MAC_BSDEXTENDED(4) BSD Kernel Interfaces Manual MAC_BSDEXTENDED(4)
mac_bsdextended -- file system firewall policy
To compile the file system firewall policy into your kernel, place the following lines in your kernel configuration file:
Alternately, to load the file system firewall policy module at boot time, place the following line in your kernel configuration file:
and in loader.conf(5):
The mac_bsdextended security policy module provides an interface for the system administrator to impose mandatory rules regarding users and
some system objects. Rules are uploaded to the module (typically using ugidfw(8), or some other tool utilizing libugidfw(3)) where they are
stored internally and used to determine whether to allow or deny specific accesses (see ugidfw(8)).
While the traditional mac(9) entry points are implemented, policy labels are not used; instead, access control decisions are made by iterat-
ing through the internal list of rules until a rule which denies the particular access is found, or the end of the list is reached. The
mac_bsdextended policy works similar to ipfw(8) or by using a first match semantic. This means that not all rules are applied, only the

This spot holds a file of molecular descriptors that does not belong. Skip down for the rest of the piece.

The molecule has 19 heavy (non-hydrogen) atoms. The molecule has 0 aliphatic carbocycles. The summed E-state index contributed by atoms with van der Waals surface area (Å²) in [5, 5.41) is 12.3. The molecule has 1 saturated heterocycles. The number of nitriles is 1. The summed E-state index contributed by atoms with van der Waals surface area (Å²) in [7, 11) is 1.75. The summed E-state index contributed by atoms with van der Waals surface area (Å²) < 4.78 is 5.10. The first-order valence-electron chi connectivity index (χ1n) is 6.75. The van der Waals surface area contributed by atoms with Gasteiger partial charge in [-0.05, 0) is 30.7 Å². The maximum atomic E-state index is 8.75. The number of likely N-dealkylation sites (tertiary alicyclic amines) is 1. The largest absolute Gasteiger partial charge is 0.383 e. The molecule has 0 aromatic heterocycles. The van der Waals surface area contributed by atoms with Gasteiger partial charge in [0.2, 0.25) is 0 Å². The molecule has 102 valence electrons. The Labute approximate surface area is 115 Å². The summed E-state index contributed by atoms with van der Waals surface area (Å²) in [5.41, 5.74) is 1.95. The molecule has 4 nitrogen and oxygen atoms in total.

first matched rule; thus if Rule A allows access and Rule B blocks access, Rule B will never be applied.
The following sysctls may be used to tweak the behavior of mac_bsdextended:
Set to zero or one to toggle the policy off or on.
List the number of defined rules, the maximum rule count is current set at 256.
List the number of rule slots currently being used.
Toggle between the old all rules match functionality and the new first rule matches functionality. This is enabled by default.
Log all access violations via the AUTHPRIV syslog(3) facility.
Currently does nothing interesting.
libugidfw(3), syslog(3), mac(4), mac_biba(4), mac_ifoff(4), mac_lomac(4), mac_mls(4), mac_none(4), mac_partition(4), mac_portacl(4),
mac_seeotheruids(4), mac_test(4), ipfw(8), ugidfw(8), mac(9)
The mac_bsdextended policy module first appeared in FreeBSD 5.0 and was developed by the TrustedBSD Project.
The "match first case" and logging capabilities were later added by Tom Rhodes <trhodes@FreeBSD.org>.
This software was contributed to the FreeBSD Project by NAI Labs, the Security Research Division of Network Associates Inc. under
DARPA/SPAWAR contract N66001-01-C-8035 (``CBOSS''), as part of the DARPA CHATS research program.
May 21, 2005 BSD